Salford City Council and Urban Vision reduce City’s empty properties by 57%
More homes available for people waiting for housing
Urban Vision, a joint venture between Salford City Council, Capita and Galliford Try, has supported Salford City Council to reduce the number of empty properties in the city by 57% in six years. As a result, Salford, which has the fastest growing population in Greater Manchester, has been awarded around £55m in New Homes Bonus funds from the Government.
In 2010 there were 6,237 vacant properties in Salford, with 3,761 classed as “long-term” empty. That number has been reduced to 2,658, meaning Salford has one of the highest rates of empty homes reductions in the UK.
Councillor Kelly, Lead Member for Adult Services, Health and Wellbeing at Salford City Council, said: “Following a decade of strong economic growth, including £2.6bn of private sector investment, we have a flourishing jobs market and are attracting more people who want to live, and work, in the area. However, like many UK cities, we also have areas of deprivation so there is significant demand for affordable housing.”
The Council’s plans state that Salford needs nearly 35,000 new homes by 2035 to keep up with demand.
Councillor Kelly (Salford City Council) continued, “In order to sustain our socio-economic growth and meet the objectives set out in the Council’s strategy, we created an empty properties team and drew on the support of Urban Vision for consultancy on all areas relating to land and property. This ensured we had the best blend of talent available to address the challenges we faced and turn empty spaces in the City into homes.”
Urban Vision provided a variety of services to support the initiative including: completion of the acquisition process; valuation advice; managing the disposal process of the property, creating development agreements to ensure that the property is redeveloped to a suitable standard and brought back into use.
Barry Pilkington, partnership director, Urban Vision, said: “Bringing empty properties back into use is quicker and more cost-effective for the tax payer than building new homes. Importantly, regeneration also improves neighbourhoods blighted by rundown, derelict buildings and unlocks more value that the whole local community can benefit from. We have been working with Salford City Council for 12 years and this was a hugely rewarding programme of work to support.”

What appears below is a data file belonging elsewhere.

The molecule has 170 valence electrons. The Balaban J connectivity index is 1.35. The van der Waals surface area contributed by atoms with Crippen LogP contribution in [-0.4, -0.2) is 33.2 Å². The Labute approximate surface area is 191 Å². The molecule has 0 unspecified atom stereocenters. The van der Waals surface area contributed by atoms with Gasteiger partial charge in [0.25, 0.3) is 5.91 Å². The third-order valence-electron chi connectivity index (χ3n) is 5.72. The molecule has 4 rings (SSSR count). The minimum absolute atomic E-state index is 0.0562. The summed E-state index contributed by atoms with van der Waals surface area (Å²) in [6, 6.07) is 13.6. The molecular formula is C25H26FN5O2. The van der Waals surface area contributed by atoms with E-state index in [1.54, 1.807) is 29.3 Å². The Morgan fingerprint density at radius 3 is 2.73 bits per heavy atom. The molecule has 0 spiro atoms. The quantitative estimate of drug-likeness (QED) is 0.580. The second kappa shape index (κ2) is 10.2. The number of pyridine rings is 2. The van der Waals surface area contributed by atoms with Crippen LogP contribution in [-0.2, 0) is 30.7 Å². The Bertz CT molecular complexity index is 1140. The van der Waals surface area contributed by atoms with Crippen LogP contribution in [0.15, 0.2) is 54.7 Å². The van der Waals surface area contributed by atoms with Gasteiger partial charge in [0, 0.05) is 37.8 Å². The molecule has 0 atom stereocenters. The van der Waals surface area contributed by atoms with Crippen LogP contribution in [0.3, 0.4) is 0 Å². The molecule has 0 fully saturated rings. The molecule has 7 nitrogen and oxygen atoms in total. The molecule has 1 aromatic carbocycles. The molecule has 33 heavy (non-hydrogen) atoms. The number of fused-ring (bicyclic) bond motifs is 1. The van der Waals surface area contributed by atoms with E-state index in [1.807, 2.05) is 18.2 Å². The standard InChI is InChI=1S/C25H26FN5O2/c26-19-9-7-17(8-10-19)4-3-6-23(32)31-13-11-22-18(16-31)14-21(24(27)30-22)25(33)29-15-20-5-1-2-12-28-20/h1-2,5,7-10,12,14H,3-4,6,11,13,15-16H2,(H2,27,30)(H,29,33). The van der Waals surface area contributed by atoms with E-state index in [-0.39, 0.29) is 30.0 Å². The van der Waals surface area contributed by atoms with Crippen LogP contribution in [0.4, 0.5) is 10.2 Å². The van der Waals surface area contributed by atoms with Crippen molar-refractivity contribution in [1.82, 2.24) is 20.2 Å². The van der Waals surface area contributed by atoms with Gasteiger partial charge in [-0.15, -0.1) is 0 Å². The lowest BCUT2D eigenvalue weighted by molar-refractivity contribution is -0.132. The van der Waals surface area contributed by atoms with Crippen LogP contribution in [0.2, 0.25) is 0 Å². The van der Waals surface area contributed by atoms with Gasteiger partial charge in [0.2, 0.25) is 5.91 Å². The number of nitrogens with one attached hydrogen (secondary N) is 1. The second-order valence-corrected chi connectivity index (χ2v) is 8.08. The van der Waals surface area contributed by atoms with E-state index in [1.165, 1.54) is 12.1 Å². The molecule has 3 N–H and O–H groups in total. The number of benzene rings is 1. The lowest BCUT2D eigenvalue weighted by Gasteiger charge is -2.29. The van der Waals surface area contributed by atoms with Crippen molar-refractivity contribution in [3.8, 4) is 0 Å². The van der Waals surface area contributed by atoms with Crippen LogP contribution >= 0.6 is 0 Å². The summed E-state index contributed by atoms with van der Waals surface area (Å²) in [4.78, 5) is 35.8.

The Council was also able to use new regulations under the Local Government Finance Act 2012 to charge more Council Tax on empty properties and order their sale, a process supported by Urban Vision.
Salford City Council helped Seedley and Langworthy trust, a not-for-profit organisation, to secure £458,500 from the Government’s Empty Homes Communities Grant Programme for the purchase and repair of five empty properties, delivering 14 beds to the city’s affordable rental market.
Salford City Council brought together a partnership of the not-for-profit organisation, council officers and Urban Vision staff to identify the required long-term empty properties, negotiate their acquisition and bring them back into use.
A locally-based construction company that provides training and employment opportunities to disadvantaged groups was then instructed to start the extensive refurbishment programme of those properties, enhancing the social value of the scheme.
A housing association was then instructed on a three-year lease agreement to let all the properties, providing much needed, well-managed family homes. Finally, tenants were fully vetted and hand-picked from the Council’s waiting list to ensure those in greatest need were homed first.